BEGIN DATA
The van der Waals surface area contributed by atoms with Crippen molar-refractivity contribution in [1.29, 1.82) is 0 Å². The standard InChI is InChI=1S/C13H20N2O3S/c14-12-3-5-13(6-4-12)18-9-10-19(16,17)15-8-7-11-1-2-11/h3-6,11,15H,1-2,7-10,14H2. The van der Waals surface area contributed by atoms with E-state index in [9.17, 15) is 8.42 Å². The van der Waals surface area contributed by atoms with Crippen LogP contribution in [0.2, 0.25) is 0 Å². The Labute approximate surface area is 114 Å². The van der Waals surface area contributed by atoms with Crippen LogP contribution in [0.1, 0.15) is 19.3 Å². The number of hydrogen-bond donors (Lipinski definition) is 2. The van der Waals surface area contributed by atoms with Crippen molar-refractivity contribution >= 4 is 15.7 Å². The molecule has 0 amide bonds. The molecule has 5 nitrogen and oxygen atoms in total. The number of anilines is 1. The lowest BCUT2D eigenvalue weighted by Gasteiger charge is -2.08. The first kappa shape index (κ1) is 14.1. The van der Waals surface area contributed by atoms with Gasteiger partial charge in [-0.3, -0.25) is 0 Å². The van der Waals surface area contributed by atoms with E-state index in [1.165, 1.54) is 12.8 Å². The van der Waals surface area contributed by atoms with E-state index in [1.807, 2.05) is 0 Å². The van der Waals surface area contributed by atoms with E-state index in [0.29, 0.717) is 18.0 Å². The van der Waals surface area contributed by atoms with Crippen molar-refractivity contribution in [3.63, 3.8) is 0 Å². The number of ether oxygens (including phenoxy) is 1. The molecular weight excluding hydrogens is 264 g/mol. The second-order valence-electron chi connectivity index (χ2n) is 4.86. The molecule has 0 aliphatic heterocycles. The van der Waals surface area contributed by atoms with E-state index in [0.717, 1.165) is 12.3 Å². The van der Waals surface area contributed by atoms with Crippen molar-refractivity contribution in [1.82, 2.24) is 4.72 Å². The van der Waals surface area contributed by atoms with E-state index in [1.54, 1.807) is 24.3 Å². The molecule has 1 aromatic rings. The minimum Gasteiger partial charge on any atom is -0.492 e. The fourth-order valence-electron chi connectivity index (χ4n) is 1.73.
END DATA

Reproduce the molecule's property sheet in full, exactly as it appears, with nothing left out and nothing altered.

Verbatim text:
The van der Waals surface area contributed by atoms with Crippen molar-refractivity contribution in [1.29, 1.82) is 0 Å². The standard InChI is InChI=1S/C13H20N2O3S/c14-12-3-5-13(6-4-12)18-9-10-19(16,17)15-8-7-11-1-2-11/h3-6,11,15H,1-2,7-10,14H2. The van der Waals surface area contributed by atoms with E-state index in [9.17, 15) is 8.42 Å². The van der Waals surface area contributed by atoms with Crippen LogP contribution in [0.2, 0.25) is 0 Å². The Labute approximate surface area is 114 Å². The van der Waals surface area contributed by atoms with Crippen LogP contribution in [0.1, 0.15) is 19.3 Å². The number of hydrogen-bond donors (Lipinski definition) is 2. The van der Waals surface area contributed by atoms with Crippen molar-refractivity contribution >= 4 is 15.7 Å². The molecule has 0 amide bonds. The molecule has 5 nitrogen and oxygen atoms in total. The number of anilines is 1. The lowest BCUT2D eigenvalue weighted by Gasteiger charge is -2.08. The first kappa shape index (κ1) is 14.1. The van der Waals surface area contributed by atoms with Gasteiger partial charge in [-0.3, -0.25) is 0 Å². The van der Waals surface area contributed by atoms with E-state index in [1.165, 1.54) is 12.8 Å². The van der Waals surface area contributed by atoms with E-state index in [1.807, 2.05) is 0 Å². The van der Waals surface area contributed by atoms with E-state index in [0.29, 0.717) is 18.0 Å². The van der Waals surface area contributed by atoms with Crippen molar-refractivity contribution in [3.63, 3.8) is 0 Å². The number of ether oxygens (including phenoxy) is 1. The molecular weight excluding hydrogens is 264 g/mol. The second-order valence-electron chi connectivity index (χ2n) is 4.86. The molecule has 0 aliphatic heterocycles. The van der Waals surface area contributed by atoms with E-state index in [0.717, 1.165) is 12.3 Å². The van der Waals surface area contributed by atoms with Crippen molar-refractivity contribution in [1.82, 2.24) is 4.72 Å². The van der Waals surface area contributed by atoms with E-state index in [1.54, 1.807) is 24.3 Å². The molecule has 1 aromatic rings. The minimum Gasteiger partial charge on any atom is -0.492 e. The fourth-order valence-electron chi connectivity index (χ4n) is 1.73.